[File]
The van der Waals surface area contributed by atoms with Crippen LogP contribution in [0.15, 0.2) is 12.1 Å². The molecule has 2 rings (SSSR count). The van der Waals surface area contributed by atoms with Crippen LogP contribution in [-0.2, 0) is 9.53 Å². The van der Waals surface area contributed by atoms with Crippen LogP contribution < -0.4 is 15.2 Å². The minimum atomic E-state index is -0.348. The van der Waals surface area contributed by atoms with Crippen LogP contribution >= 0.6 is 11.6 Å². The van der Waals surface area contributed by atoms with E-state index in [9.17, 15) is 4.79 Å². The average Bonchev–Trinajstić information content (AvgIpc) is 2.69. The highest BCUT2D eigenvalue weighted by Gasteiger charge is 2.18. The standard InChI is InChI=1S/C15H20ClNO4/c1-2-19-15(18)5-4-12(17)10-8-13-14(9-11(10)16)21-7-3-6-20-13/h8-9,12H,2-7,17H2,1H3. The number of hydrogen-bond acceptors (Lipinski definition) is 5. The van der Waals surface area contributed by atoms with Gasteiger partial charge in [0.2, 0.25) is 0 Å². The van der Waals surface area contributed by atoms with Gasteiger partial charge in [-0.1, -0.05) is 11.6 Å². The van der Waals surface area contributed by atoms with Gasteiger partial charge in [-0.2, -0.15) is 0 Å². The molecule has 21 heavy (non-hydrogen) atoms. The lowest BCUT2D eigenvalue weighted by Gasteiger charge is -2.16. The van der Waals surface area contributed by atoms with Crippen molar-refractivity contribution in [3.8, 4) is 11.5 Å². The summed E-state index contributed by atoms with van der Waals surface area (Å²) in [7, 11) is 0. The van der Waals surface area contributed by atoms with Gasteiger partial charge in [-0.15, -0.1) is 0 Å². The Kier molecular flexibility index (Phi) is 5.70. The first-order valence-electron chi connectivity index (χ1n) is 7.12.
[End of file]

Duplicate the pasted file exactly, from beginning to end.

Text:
The van der Waals surface area contributed by atoms with Crippen LogP contribution in [0.15, 0.2) is 12.1 Å². The molecule has 2 rings (SSSR count). The van der Waals surface area contributed by atoms with Crippen LogP contribution in [-0.2, 0) is 9.53 Å². The van der Waals surface area contributed by atoms with Crippen LogP contribution < -0.4 is 15.2 Å². The minimum atomic E-state index is -0.348. The van der Waals surface area contributed by atoms with Crippen LogP contribution >= 0.6 is 11.6 Å². The van der Waals surface area contributed by atoms with E-state index in [9.17, 15) is 4.79 Å². The average Bonchev–Trinajstić information content (AvgIpc) is 2.69. The highest BCUT2D eigenvalue weighted by Gasteiger charge is 2.18. The standard InChI is InChI=1S/C15H20ClNO4/c1-2-19-15(18)5-4-12(17)10-8-13-14(9-11(10)16)21-7-3-6-20-13/h8-9,12H,2-7,17H2,1H3. The number of hydrogen-bond acceptors (Lipinski definition) is 5. The van der Waals surface area contributed by atoms with Gasteiger partial charge in [0.2, 0.25) is 0 Å². The van der Waals surface area contributed by atoms with Gasteiger partial charge in [-0.1, -0.05) is 11.6 Å². The van der Waals surface area contributed by atoms with Gasteiger partial charge in [-0.2, -0.15) is 0 Å². The molecule has 21 heavy (non-hydrogen) atoms. The lowest BCUT2D eigenvalue weighted by Gasteiger charge is -2.16. The van der Waals surface area contributed by atoms with Crippen molar-refractivity contribution in [3.8, 4) is 11.5 Å². The summed E-state index contributed by atoms with van der Waals surface area (Å²) in [7, 11) is 0. The van der Waals surface area contributed by atoms with Gasteiger partial charge in [-0.15, -0.1) is 0 Å². The Kier molecular flexibility index (Phi) is 5.70. The first-order valence-electron chi connectivity index (χ1n) is 7.12.